PDP-11 Memory Management

From Computer History Wiki
Jump to: navigation, search

PDP-11s which provide memory management use a standard PDP-11 Memory Management architecture. When memory management is enabled, the basic 64 Kbyte address space of the PDP-11 architecture is divided into 8 segments; each segment of the virtual address space can be assigned to any location in physical memory.

Each segment can be set to any length between 0 bytes and 8 Kbtes, in 0100 (64.) byte increments. Segments can grow either up from their base address, or down; this is to accomodate PDP-11 stacks, which typically grow down (from higher addresses to lower).

The machine can be in one of three modes; 'Kernel', 'Supervisor', and 'User'; each has its own separate set of mapping registers, to provide separate virtual address spaces for each mode.

An additional enhancement is that instruction and data fetches can be set to go to separate 64 Kbyte address spaces, the so-called Split I+D space capability; this increases the memory available to the operating system, and each user, to 128 Kbytes.

(Since immediate operands and absolute addresses are stored contiguous with their instructions, fetches of them are considered to be instruction fetches, for the purposes of deciding which space to use for them.)

If any instruction causes a fault (i.e. an attempt to perform a memory operation which cannot be completed, because of the settings of the memory management - e.g. an attempt to write into a segment set as 'read only'), execution of the instruction is aborted, and a memory managemen trap occurs.

Simplified subset

A number of the smaller PDP-11's (notably the PDP-11/40, PDP-11/34 and PDP-11/23) only provide a limited subset of the standard memory management facilities. In these machines, there is no support for Split I+D, and no Supervisor mode (just Kernel and User).

Also, there is no SSR1 register (below), which can make re-starting instructions which cause a fault laborious (the fault-handling code has to decipher the instruction and effectively simulate its operation, to work out which registers need to be 'backed out'), and in some cases impossible (e.g. instructions which auto-increment the same register several times).


The memory management is entirely controlled by groups of registers in the CPU (unlike many virtual memory systems, which use page tables held in main memory, and cached in the CPU).


There are four registers which control the overall operation of the Memory Management Unit:

Address Name Function
777572 SSR0 Control and status
777574 SSR1 Register increment/descrement record
777576 SSR2 Virtual address associated with the fault (usually the instruction address)
777516 SSR3 D-space enable/disable (per mode)

SSR0 contains control bits (e.g. enabling memory management) and status bits (e.g. information about memory operations which caused a memory management fault, and the segment involved).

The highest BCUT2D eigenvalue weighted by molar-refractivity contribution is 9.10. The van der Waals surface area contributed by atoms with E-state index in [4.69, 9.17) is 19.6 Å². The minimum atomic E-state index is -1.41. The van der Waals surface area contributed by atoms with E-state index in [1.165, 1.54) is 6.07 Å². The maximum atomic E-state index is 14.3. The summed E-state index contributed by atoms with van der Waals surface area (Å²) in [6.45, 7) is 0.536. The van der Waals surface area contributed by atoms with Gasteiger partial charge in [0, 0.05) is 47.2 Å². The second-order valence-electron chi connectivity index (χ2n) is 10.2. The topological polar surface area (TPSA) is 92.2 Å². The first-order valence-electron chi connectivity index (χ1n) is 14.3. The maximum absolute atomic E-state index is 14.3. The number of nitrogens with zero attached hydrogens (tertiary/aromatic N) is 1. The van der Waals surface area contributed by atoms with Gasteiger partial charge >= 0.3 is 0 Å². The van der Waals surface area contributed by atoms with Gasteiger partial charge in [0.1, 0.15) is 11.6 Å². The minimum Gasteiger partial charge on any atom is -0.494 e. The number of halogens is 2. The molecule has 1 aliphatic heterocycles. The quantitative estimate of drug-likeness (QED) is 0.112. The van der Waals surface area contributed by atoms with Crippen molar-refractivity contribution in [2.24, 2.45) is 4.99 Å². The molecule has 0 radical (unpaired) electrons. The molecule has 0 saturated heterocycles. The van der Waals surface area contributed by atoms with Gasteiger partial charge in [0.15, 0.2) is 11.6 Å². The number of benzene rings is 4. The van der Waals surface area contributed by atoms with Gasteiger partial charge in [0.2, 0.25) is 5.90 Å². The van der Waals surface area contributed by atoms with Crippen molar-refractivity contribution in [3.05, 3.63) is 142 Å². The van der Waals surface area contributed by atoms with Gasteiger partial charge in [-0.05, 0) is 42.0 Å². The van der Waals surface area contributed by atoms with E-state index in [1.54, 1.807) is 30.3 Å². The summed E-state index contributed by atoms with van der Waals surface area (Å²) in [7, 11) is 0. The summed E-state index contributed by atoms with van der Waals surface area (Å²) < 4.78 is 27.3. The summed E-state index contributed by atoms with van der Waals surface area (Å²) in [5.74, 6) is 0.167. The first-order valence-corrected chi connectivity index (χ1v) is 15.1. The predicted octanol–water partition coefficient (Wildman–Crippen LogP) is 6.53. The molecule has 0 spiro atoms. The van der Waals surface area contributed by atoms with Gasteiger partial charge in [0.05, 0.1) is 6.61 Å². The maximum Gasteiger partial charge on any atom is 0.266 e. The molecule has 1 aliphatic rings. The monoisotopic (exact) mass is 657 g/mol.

SSR1 contains information about register modifications performed during the course of an instruction, to allow those modifications to be 'backed out' if the instruction needs to be restarted after a memory management fault.

SSR2 contains the address of the instruction which caused the memory management fault.

SSR3 contains bits to enable Split I+D in the three modes; on machines which have UNIBUS maps, the enable for it is also here.

PARs and PDRs

Each segment (up to 48 in total; 8 each Instruction and Data, for the three different modes) is described by a pair of registers, a Page Descriptor Register (PDR) and a Page Address Register (PAR).

The PAR contains the base physical address for the segment (in units of 0100/64. bytes). On machines which have only UNIBUS memory (e.g. PDP-11/40, PDP-11/45, etc) these registers are 12 bits long, since the maximum amount of physical memory on these machines is 248 Kbytes. On machines which support up to 4 MBytes of physical memory (e.g. PDP-11/70, PDP-11/44, PDP-11/23, etc), they are 16 bits long.

The PDR contains the segment's length, along with the direction of growth, the access control field (read/only, read/write, etc), a 'dirty' bit (maintained by the hardware), etc.

When split I+D is not enabled in any particular mode, only a single 64 Kbyte address space is provided, using only the I-space registers for that mode.

The addresses of the PAR/PDR sets are:

Address Name Function
772200 SISD0 Supervisor I-Space PDR #0
772216 SISD7 Supervisor I-Space PDR #7
772220 SDSD0 Supervisor D-Space PDR #0
772236 SDSD7 Supervisor D-Space PDR #7
772240 SISA0 Supervisor I-Space PAR #0
772256 SISA7 Supervisor I-Space PAR #7
772260 SDSA0 Supervisor D-Space PAR #0
772276 SDSA7 Supervisor D-Space PAR #7
772300 KISD0 Kernel I-Space PDR #0
772316 KISD7 Kernel I-Space PDR #7
772320 KDSD0 Kernel D-Space PDR #0
772336 KDSD7 Kernel D-Space PDR #7
772340 KISA0 Kernel I-Space PAR #0
772356 KISA7 Kernel I-Space PAR #7
772360 KDSA0 Kernel D-Space PAR #0
772376 KDSA7 Kernel D-Space PAR #7
777600 UISD0 User I-Space PDR #0
777616 UISD7 User I-Space PDR #7
777620 UDSD0 User D-Space PDR #0
777636 UDSD7 User D-Space PDR #7
777640 UISA0 User I-Space PAR #0
777656 UISA7 User I-Space PAR #7
777660 UDSA0 User D-Space PAR #0
777676 UDSA7 User D-Space PAR #7